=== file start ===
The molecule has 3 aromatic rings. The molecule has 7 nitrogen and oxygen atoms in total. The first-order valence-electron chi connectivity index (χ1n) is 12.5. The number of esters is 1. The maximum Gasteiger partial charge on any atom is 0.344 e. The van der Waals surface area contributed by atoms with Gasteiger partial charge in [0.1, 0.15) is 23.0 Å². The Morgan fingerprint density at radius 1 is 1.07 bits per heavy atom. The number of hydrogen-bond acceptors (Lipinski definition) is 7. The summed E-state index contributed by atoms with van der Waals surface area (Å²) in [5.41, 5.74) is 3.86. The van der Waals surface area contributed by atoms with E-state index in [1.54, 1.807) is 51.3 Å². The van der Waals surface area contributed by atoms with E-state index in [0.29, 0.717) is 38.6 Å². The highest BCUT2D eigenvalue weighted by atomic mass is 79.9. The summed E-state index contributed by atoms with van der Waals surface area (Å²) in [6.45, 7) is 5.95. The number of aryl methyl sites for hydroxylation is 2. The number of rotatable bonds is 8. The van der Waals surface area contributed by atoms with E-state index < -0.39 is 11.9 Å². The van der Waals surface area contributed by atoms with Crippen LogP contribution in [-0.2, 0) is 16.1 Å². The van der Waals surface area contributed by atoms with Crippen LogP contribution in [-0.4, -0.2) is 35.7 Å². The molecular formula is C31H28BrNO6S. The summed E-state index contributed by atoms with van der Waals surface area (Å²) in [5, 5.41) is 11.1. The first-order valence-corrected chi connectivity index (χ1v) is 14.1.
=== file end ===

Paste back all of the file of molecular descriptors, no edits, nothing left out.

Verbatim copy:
The molecule has 3 aromatic rings. The molecule has 7 nitrogen and oxygen atoms in total. The first-order valence-electron chi connectivity index (χ1n) is 12.5. The number of esters is 1. The maximum Gasteiger partial charge on any atom is 0.344 e. The van der Waals surface area contributed by atoms with Gasteiger partial charge in [0.1, 0.15) is 23.0 Å². The Morgan fingerprint density at radius 1 is 1.07 bits per heavy atom. The number of hydrogen-bond acceptors (Lipinski definition) is 7. The summed E-state index contributed by atoms with van der Waals surface area (Å²) in [5.41, 5.74) is 3.86. The van der Waals surface area contributed by atoms with E-state index in [1.54, 1.807) is 51.3 Å². The van der Waals surface area contributed by atoms with E-state index in [0.29, 0.717) is 38.6 Å². The highest BCUT2D eigenvalue weighted by atomic mass is 79.9. The summed E-state index contributed by atoms with van der Waals surface area (Å²) in [6.45, 7) is 5.95. The number of aryl methyl sites for hydroxylation is 2. The number of rotatable bonds is 8. The van der Waals surface area contributed by atoms with E-state index < -0.39 is 11.9 Å². The van der Waals surface area contributed by atoms with Crippen LogP contribution in [-0.2, 0) is 16.1 Å². The van der Waals surface area contributed by atoms with Crippen LogP contribution in [-0.4, -0.2) is 35.7 Å². The molecular formula is C31H28BrNO6S. The summed E-state index contributed by atoms with van der Waals surface area (Å²) in [5, 5.41) is 11.1. The first-order valence-corrected chi connectivity index (χ1v) is 14.1.